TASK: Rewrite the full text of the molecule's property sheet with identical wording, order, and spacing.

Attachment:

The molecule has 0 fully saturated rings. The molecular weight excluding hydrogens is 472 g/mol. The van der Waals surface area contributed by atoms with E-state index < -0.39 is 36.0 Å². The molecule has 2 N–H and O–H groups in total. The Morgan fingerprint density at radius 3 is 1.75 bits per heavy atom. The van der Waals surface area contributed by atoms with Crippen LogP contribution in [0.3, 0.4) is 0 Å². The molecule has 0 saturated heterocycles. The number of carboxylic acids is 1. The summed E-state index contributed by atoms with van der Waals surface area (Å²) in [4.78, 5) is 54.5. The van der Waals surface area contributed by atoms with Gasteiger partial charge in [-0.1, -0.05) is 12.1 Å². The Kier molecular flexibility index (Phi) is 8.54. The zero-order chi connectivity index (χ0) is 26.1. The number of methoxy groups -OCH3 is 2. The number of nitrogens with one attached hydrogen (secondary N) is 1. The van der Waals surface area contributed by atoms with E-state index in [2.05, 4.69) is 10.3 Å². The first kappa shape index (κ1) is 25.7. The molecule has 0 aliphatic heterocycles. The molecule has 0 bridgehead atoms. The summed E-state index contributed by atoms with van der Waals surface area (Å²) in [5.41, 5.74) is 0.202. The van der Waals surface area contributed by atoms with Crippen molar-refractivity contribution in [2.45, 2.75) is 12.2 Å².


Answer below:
The molecule has 0 fully saturated rings. The molecular weight excluding hydrogens is 472 g/mol. The van der Waals surface area contributed by atoms with E-state index < -0.39 is 36.0 Å². The molecule has 2 N–H and O–H groups in total. The Morgan fingerprint density at radius 3 is 1.75 bits per heavy atom. The van der Waals surface area contributed by atoms with Crippen LogP contribution in [0.3, 0.4) is 0 Å². The molecule has 0 saturated heterocycles. The number of carboxylic acids is 1. The summed E-state index contributed by atoms with van der Waals surface area (Å²) in [4.78, 5) is 54.5. The van der Waals surface area contributed by atoms with Gasteiger partial charge in [-0.1, -0.05) is 12.1 Å². The Kier molecular flexibility index (Phi) is 8.54. The zero-order chi connectivity index (χ0) is 26.1. The number of methoxy groups -OCH3 is 2. The number of nitrogens with one attached hydrogen (secondary N) is 1. The van der Waals surface area contributed by atoms with E-state index in [2.05, 4.69) is 10.3 Å². The first kappa shape index (κ1) is 25.7. The molecule has 0 aliphatic heterocycles. The molecule has 0 bridgehead atoms. The summed E-state index contributed by atoms with van der Waals surface area (Å²) in [5.41, 5.74) is 0.202. The van der Waals surface area contributed by atoms with Crippen molar-refractivity contribution in [2.45, 2.75) is 12.2 Å².